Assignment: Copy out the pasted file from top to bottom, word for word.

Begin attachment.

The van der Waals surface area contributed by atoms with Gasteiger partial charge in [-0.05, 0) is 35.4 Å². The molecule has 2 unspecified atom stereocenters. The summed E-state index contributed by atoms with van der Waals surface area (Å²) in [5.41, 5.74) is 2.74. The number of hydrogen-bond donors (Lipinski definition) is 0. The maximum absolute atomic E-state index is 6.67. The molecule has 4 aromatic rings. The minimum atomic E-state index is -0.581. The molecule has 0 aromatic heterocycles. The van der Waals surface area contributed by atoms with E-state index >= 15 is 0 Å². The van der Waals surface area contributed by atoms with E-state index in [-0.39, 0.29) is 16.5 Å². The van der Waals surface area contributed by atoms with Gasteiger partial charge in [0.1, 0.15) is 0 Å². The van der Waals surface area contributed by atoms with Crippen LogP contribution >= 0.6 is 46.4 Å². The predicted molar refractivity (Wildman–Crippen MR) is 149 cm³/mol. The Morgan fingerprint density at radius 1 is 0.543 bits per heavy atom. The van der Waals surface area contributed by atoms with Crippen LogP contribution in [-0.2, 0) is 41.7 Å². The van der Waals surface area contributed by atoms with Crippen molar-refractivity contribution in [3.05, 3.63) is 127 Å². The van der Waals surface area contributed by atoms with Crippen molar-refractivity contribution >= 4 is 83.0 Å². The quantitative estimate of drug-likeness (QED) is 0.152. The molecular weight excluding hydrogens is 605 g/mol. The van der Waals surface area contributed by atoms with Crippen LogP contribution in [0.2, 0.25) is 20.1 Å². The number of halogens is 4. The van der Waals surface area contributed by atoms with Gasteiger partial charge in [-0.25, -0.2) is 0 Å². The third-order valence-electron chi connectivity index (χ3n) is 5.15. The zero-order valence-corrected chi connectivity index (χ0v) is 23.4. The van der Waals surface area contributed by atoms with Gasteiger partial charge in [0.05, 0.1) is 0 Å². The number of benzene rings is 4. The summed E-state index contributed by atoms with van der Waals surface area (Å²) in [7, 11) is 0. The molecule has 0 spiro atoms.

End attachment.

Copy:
The van der Waals surface area contributed by atoms with Gasteiger partial charge in [-0.05, 0) is 35.4 Å². The molecule has 2 unspecified atom stereocenters. The summed E-state index contributed by atoms with van der Waals surface area (Å²) in [5.41, 5.74) is 2.74. The number of hydrogen-bond donors (Lipinski definition) is 0. The maximum absolute atomic E-state index is 6.67. The molecule has 4 aromatic rings. The minimum atomic E-state index is -0.581. The molecule has 0 aromatic heterocycles. The van der Waals surface area contributed by atoms with E-state index >= 15 is 0 Å². The van der Waals surface area contributed by atoms with E-state index in [-0.39, 0.29) is 16.5 Å². The van der Waals surface area contributed by atoms with Gasteiger partial charge in [0.1, 0.15) is 0 Å². The van der Waals surface area contributed by atoms with Crippen LogP contribution >= 0.6 is 46.4 Å². The predicted molar refractivity (Wildman–Crippen MR) is 149 cm³/mol. The Morgan fingerprint density at radius 1 is 0.543 bits per heavy atom. The van der Waals surface area contributed by atoms with Crippen LogP contribution in [-0.2, 0) is 41.7 Å². The van der Waals surface area contributed by atoms with Crippen molar-refractivity contribution in [3.05, 3.63) is 127 Å². The van der Waals surface area contributed by atoms with Crippen molar-refractivity contribution >= 4 is 83.0 Å². The quantitative estimate of drug-likeness (QED) is 0.152. The molecular weight excluding hydrogens is 605 g/mol. The van der Waals surface area contributed by atoms with Crippen LogP contribution in [0.2, 0.25) is 20.1 Å². The number of halogens is 4. The van der Waals surface area contributed by atoms with Gasteiger partial charge in [-0.25, -0.2) is 0 Å². The third-order valence-electron chi connectivity index (χ3n) is 5.15. The zero-order valence-corrected chi connectivity index (χ0v) is 23.4. The van der Waals surface area contributed by atoms with Gasteiger partial charge in [0.05, 0.1) is 0 Å². The number of benzene rings is 4. The summed E-state index contributed by atoms with van der Waals surface area (Å²) in [7, 11) is 0. The molecule has 0 spiro atoms.